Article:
National Geographic : 1985 Jun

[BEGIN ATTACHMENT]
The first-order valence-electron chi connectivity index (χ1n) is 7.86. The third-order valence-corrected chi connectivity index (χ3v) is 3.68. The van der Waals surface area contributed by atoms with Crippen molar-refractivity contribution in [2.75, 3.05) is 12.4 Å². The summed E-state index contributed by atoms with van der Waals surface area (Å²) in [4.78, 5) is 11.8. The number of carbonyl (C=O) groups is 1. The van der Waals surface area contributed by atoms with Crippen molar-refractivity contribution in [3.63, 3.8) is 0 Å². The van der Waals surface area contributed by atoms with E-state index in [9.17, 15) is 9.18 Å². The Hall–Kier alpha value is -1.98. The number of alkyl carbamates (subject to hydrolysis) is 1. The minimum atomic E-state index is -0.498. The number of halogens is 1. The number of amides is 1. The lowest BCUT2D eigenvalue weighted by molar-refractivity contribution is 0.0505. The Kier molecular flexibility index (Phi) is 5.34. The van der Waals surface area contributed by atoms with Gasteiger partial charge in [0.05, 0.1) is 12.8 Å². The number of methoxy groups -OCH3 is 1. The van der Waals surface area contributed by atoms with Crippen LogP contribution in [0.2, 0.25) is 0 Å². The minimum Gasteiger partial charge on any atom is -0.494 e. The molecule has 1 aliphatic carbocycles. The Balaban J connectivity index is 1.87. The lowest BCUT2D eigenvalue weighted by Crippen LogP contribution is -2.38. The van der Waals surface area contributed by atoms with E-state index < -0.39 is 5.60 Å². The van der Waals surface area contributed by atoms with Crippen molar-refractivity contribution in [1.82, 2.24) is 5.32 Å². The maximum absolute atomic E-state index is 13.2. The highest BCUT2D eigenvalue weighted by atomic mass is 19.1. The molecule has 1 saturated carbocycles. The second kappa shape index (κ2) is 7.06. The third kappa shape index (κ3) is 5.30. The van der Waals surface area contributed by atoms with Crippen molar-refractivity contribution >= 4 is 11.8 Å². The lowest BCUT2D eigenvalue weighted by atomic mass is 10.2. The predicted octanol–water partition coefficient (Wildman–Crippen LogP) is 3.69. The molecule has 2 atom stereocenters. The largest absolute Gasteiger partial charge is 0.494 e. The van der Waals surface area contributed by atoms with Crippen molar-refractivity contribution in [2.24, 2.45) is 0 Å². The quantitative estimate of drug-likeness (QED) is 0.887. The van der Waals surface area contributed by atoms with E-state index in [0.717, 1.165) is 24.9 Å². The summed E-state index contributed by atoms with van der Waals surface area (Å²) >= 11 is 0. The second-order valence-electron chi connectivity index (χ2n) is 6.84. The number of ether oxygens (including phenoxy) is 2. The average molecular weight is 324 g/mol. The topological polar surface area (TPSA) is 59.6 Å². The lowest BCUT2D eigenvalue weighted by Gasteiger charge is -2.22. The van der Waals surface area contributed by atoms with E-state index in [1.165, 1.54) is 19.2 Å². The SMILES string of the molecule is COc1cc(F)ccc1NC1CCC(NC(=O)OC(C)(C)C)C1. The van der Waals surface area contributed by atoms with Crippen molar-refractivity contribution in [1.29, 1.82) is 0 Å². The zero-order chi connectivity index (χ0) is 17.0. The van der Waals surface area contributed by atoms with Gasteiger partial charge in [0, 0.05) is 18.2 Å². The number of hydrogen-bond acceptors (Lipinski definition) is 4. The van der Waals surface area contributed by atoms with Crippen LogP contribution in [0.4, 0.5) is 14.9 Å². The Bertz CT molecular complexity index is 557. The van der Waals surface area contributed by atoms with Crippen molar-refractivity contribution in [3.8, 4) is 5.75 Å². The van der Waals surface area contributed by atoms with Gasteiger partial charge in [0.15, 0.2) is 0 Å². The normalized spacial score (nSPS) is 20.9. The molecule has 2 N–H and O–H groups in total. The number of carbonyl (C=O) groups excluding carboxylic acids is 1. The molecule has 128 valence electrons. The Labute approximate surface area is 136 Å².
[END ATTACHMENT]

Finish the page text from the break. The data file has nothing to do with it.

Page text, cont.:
Members Forum The Poppy I am in charge of the drug program in Orange County, California, and really appreciated the article "The Poppy" in the February 1985 issue. It was excellent. William L. Edelman Santa Ana, California The piece on opium was engrossing but left me wondering whether female narcotics addiction is a problem-or indeed if it even exists-in the countries that grow and export opium. The pho tos show women growing poppies and processing and selling opium, but nowhere do we see them using, abusing, or being treated for addiction. The implied absence of female users raises fasci nating sociological, economic, and cultural questions. Karen Jescavage-Bernard Selden, New York Author Peter White reports that opium and her oin addiction appears to be largely confined to males in poppy-producingcountries, with some exceptions in urban slum populations. Mummies I was deeply touched by the article in the Febru ary 1985 GEOGRAPHIC, especially by the state ment that the scientists found the child "too haunting to be probed and examined like some corpse in a medical laboratory." Even after 500 years there is something sacred about life, so early cut short. Eunice Voortman Escalon, California As a geologist I can appreciate the significance of Hansen, Meldgaard, and Nordqvist's studies, but as a Native American I find the use of a pho tograph of a mummified corpse of somebody's ancestral kin to illustrate the cover of our maga zine to be in the worst taste imaginable. Frank-Ti Neff Trinidad, California As the father of six children (two died in infancy) and the proud grandfather of eleven others, I was repelled, at first glance, when I saw the February cover. My repulsion disappeared quickly as I de voured the authors' story. Their devotion to their work is nothing short of inspirational. I thank them all for sharing their discoveries with me. John F. Lepine Livonia, Michigan VISIT EXPKRERS HALL NATIONALGEOGRAPHIC SOCIETY You and your family are the explorers here. Discover exciting, one-of-a-kind exhibits that talk, move, light up. See your Society's treasures of discovery, records of scientific achievement, and relics of ages past. Watch educational films. Only six blocks from the White House. Open daily. NATIONAL GEOGRAPHIC SOCIETY 17th & M Streets N.W., Washington, D.C.